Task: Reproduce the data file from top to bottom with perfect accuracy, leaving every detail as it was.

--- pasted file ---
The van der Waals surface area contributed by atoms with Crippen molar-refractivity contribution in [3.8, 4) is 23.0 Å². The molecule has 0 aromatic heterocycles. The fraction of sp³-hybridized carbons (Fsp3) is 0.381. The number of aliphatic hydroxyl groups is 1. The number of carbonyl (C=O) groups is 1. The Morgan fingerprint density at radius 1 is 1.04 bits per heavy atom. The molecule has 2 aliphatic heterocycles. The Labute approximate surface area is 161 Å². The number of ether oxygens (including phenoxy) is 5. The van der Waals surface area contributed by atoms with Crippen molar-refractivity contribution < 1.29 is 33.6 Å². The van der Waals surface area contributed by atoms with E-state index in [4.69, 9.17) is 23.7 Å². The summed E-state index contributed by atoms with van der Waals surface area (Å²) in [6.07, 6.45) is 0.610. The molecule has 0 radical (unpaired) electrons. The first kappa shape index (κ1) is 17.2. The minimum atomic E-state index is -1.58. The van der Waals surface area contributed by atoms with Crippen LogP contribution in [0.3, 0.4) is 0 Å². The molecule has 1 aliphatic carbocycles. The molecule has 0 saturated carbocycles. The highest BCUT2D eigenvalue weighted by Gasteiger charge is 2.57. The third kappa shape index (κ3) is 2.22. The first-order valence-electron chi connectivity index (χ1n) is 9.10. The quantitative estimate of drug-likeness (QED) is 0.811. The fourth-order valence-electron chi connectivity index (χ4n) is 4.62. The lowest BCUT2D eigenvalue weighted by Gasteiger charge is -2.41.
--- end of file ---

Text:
The van der Waals surface area contributed by atoms with Crippen molar-refractivity contribution in [3.8, 4) is 23.0 Å². The molecule has 0 aromatic heterocycles. The fraction of sp³-hybridized carbons (Fsp3) is 0.381. The number of aliphatic hydroxyl groups is 1. The number of carbonyl (C=O) groups is 1. The Morgan fingerprint density at radius 1 is 1.04 bits per heavy atom. The molecule has 2 aliphatic heterocycles. The Labute approximate surface area is 161 Å². The number of ether oxygens (including phenoxy) is 5. The van der Waals surface area contributed by atoms with Crippen molar-refractivity contribution < 1.29 is 33.6 Å². The van der Waals surface area contributed by atoms with E-state index in [4.69, 9.17) is 23.7 Å². The summed E-state index contributed by atoms with van der Waals surface area (Å²) in [6.07, 6.45) is 0.610. The molecule has 0 radical (unpaired) electrons. The first kappa shape index (κ1) is 17.2. The minimum atomic E-state index is -1.58. The van der Waals surface area contributed by atoms with Crippen LogP contribution in [0.3, 0.4) is 0 Å². The molecule has 1 aliphatic carbocycles. The molecule has 0 saturated carbocycles. The highest BCUT2D eigenvalue weighted by Gasteiger charge is 2.57. The third kappa shape index (κ3) is 2.22. The first-order valence-electron chi connectivity index (χ1n) is 9.10. The quantitative estimate of drug-likeness (QED) is 0.811. The fourth-order valence-electron chi connectivity index (χ4n) is 4.62. The lowest BCUT2D eigenvalue weighted by Gasteiger charge is -2.41.